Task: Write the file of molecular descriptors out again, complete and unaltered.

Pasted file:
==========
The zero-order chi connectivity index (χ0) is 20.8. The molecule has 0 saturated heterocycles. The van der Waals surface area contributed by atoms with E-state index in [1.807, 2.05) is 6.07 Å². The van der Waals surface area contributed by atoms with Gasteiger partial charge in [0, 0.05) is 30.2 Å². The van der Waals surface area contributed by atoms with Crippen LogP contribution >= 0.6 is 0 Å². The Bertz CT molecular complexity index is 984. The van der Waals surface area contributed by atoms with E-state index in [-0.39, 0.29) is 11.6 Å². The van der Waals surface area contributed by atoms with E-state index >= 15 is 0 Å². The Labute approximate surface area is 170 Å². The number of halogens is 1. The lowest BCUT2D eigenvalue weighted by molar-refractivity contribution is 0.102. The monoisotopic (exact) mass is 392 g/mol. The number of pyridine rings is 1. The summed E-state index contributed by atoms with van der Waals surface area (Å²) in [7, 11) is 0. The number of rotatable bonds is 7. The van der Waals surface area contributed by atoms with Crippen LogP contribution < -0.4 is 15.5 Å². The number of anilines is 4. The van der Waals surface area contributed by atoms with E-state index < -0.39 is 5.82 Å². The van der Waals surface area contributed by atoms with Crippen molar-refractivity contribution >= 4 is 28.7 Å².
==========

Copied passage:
The zero-order chi connectivity index (χ0) is 20.8. The molecule has 0 saturated heterocycles. The van der Waals surface area contributed by atoms with E-state index in [1.807, 2.05) is 6.07 Å². The van der Waals surface area contributed by atoms with Gasteiger partial charge in [0, 0.05) is 30.2 Å². The van der Waals surface area contributed by atoms with Crippen LogP contribution >= 0.6 is 0 Å². The Bertz CT molecular complexity index is 984. The van der Waals surface area contributed by atoms with E-state index in [-0.39, 0.29) is 11.6 Å². The van der Waals surface area contributed by atoms with E-state index >= 15 is 0 Å². The Labute approximate surface area is 170 Å². The number of halogens is 1. The lowest BCUT2D eigenvalue weighted by molar-refractivity contribution is 0.102. The monoisotopic (exact) mass is 392 g/mol. The number of pyridine rings is 1. The summed E-state index contributed by atoms with van der Waals surface area (Å²) in [7, 11) is 0. The number of rotatable bonds is 7. The van der Waals surface area contributed by atoms with Crippen LogP contribution < -0.4 is 15.5 Å². The number of anilines is 4. The van der Waals surface area contributed by atoms with E-state index < -0.39 is 5.82 Å². The van der Waals surface area contributed by atoms with Crippen molar-refractivity contribution >= 4 is 28.7 Å².